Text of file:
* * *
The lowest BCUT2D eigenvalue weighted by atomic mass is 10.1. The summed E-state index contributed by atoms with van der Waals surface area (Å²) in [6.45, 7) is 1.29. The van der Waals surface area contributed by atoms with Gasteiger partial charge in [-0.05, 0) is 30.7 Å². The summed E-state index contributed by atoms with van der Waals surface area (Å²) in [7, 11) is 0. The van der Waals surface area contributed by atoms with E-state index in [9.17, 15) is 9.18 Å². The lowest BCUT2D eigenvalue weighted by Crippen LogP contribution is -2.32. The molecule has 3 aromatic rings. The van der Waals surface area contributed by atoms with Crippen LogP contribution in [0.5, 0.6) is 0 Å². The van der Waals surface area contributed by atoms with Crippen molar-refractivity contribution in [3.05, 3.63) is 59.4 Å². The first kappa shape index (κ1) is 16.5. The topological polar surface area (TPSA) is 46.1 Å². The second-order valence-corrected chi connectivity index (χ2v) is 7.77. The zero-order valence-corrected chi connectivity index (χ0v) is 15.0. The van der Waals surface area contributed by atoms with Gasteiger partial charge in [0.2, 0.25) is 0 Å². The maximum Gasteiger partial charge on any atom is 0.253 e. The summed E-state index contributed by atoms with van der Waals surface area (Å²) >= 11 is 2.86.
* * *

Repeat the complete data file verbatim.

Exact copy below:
The lowest BCUT2D eigenvalue weighted by atomic mass is 10.1. The summed E-state index contributed by atoms with van der Waals surface area (Å²) in [6.45, 7) is 1.29. The van der Waals surface area contributed by atoms with Gasteiger partial charge in [-0.05, 0) is 30.7 Å². The summed E-state index contributed by atoms with van der Waals surface area (Å²) in [7, 11) is 0. The van der Waals surface area contributed by atoms with E-state index in [9.17, 15) is 9.18 Å². The lowest BCUT2D eigenvalue weighted by Crippen LogP contribution is -2.32. The molecule has 3 aromatic rings. The van der Waals surface area contributed by atoms with Crippen LogP contribution in [0.5, 0.6) is 0 Å². The van der Waals surface area contributed by atoms with Crippen molar-refractivity contribution in [3.05, 3.63) is 59.4 Å². The first kappa shape index (κ1) is 16.5. The topological polar surface area (TPSA) is 46.1 Å². The second-order valence-corrected chi connectivity index (χ2v) is 7.77. The zero-order valence-corrected chi connectivity index (χ0v) is 15.0. The van der Waals surface area contributed by atoms with Gasteiger partial charge in [0.2, 0.25) is 0 Å². The maximum Gasteiger partial charge on any atom is 0.253 e. The summed E-state index contributed by atoms with van der Waals surface area (Å²) >= 11 is 2.86.